Many are aware that the medical profession is a respectable one which can’t be dared by the unintelligent. But not many have heard about the first West African female medical doctor who happened to be a Nigerian.
Agnes Yewande, who was born in Edinburg, Scotland on February 21, 1906, was the first West African female doctor.
At the age of 19, Savage gained entrance into the Royal College of Music and was awarded a scholarship to study at George Watson’s Ladies College.
Apart from being the first female medical doctor in West Africa, she was also the first West African woman to receive a university degree after graduating from a medical school in 1929 at a young age of 23.
Her father, Richard Akiwande Savage Sr, who was also a medical doctor, married a Scotswoman named S. Bowie.
Her only sibling was Richard Gabriel Akinwande Savage, also a doctor.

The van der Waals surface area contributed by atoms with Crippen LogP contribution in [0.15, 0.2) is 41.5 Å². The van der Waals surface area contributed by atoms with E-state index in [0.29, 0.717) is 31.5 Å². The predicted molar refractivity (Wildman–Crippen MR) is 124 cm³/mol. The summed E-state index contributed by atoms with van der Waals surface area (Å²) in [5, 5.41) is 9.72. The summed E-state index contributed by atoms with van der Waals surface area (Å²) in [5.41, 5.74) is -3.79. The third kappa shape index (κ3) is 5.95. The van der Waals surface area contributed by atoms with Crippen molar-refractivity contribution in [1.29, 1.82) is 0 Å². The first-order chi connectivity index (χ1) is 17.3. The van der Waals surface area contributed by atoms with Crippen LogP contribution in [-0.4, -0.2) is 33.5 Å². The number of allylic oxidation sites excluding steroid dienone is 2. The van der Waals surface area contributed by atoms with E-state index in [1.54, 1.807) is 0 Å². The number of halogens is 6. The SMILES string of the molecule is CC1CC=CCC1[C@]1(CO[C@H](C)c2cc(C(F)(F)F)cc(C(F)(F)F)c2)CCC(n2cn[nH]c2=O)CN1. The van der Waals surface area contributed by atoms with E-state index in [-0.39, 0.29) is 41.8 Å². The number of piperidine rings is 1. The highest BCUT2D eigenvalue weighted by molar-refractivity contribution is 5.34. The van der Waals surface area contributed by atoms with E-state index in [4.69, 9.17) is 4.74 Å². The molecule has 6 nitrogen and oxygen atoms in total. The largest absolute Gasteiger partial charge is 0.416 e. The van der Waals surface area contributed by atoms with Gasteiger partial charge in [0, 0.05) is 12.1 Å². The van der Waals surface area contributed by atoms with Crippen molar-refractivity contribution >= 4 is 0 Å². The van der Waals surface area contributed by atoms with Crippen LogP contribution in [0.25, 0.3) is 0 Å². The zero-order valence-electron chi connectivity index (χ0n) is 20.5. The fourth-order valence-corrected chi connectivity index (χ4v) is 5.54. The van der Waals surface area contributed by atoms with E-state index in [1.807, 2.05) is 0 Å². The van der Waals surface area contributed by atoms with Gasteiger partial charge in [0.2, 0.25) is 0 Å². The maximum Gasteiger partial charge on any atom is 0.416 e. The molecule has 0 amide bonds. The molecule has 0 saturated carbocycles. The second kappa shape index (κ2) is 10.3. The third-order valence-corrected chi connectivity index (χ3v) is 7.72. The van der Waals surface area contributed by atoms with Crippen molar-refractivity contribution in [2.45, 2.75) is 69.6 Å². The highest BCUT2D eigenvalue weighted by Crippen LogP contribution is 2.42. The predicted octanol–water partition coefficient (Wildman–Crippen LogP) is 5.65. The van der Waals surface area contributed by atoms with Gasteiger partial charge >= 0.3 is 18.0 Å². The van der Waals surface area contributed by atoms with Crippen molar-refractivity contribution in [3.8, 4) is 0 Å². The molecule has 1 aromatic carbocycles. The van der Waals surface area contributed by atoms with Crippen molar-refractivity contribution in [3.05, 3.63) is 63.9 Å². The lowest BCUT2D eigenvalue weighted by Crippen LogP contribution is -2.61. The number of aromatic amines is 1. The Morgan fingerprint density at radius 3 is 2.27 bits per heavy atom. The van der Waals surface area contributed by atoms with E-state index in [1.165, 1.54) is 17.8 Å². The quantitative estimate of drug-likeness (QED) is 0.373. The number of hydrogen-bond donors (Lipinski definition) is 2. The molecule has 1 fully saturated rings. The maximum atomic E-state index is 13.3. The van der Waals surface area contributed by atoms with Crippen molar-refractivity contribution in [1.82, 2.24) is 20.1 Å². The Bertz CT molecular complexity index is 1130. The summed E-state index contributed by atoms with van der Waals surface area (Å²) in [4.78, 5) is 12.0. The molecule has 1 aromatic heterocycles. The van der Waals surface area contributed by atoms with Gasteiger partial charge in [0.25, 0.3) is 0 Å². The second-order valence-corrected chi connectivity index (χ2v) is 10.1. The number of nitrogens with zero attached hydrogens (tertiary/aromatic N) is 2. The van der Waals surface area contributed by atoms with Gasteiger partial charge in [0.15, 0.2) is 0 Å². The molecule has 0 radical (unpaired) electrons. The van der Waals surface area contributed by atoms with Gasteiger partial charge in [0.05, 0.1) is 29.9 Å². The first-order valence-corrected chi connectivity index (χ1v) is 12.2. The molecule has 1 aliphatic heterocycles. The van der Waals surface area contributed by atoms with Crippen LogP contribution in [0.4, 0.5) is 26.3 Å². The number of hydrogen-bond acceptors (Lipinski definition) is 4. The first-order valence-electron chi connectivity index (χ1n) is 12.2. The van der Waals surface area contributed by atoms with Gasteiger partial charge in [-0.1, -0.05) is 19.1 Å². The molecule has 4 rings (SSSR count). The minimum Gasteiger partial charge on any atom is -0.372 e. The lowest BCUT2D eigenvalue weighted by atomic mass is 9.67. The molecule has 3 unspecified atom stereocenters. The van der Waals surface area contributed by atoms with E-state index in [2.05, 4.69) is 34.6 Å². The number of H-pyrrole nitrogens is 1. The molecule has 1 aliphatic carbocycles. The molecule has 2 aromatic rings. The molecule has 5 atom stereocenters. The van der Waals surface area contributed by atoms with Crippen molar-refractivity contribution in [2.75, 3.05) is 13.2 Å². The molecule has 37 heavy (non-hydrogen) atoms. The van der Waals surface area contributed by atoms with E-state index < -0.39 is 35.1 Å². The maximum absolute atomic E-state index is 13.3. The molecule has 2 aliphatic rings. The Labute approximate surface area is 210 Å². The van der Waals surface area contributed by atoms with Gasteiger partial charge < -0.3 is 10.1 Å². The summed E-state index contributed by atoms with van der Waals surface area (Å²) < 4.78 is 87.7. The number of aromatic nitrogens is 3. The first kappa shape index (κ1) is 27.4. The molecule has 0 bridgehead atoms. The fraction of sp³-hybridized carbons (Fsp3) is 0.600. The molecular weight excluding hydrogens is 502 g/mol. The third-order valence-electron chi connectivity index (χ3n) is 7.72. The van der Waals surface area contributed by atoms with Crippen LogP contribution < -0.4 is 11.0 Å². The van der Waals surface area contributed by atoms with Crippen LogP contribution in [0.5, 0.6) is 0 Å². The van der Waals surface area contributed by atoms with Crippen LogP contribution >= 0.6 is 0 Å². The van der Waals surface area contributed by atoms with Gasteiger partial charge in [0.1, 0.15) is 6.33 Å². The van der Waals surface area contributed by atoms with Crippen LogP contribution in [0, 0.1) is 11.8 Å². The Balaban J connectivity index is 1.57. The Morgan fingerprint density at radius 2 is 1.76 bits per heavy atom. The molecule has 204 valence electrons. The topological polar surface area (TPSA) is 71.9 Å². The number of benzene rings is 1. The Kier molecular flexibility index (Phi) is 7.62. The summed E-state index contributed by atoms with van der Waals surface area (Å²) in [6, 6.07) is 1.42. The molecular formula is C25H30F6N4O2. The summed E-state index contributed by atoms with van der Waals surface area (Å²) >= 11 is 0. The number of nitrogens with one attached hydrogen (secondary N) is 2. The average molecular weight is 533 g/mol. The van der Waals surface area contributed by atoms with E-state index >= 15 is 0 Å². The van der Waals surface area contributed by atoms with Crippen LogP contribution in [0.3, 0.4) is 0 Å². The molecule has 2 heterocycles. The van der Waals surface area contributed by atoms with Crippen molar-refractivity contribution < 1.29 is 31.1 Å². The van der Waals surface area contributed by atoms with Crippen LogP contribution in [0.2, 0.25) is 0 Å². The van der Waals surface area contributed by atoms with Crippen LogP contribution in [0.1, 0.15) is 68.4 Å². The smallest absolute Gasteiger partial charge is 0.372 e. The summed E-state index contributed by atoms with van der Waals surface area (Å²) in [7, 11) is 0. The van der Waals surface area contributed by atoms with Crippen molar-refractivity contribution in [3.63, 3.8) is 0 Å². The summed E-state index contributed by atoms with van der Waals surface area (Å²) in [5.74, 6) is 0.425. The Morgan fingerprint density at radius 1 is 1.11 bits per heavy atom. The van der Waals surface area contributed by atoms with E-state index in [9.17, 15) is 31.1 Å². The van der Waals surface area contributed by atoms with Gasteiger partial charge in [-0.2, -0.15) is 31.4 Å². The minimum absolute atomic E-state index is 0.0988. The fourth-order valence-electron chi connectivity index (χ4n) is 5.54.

Savage gained admission into Edinburgh University to major in medicine. While in the university, Savage did extremely well that in 1929, she was awarded the Dorothy Gilfillan Memorial Prize as the best woman graduate.
Savage faced gender and racial discrimination in her career while working with the colonial service in God Coast (present-day Ghana)
She received a meagre wage and also lived in the servants’ quarters despite the fact that she was better qualified than most of her male counterparts.
Savage would later work as a teacher and medical officer at Achimota College, in 1931. She spent four years at Achimota as a medical officer and a teacher.
However, with the help of the headmaster of Achimota College, Andrew Fraser, the colonial government gave her a better contract and she returned to the medical service. This time around, her wage and job benefits were pushed to equilibrium with her colleagues.
She was put in charge of the infant welfare clinics, associated with Korle Bu Hospital in Accra.
Savage would later supervise the establishment of a training school for nurses, Korle-Bu Nurses Training College.
In 1947, Savage retired and spent the remainder of her life in Scotland where she focused on raising her niece and nephew. In 1964, she died of stroke.
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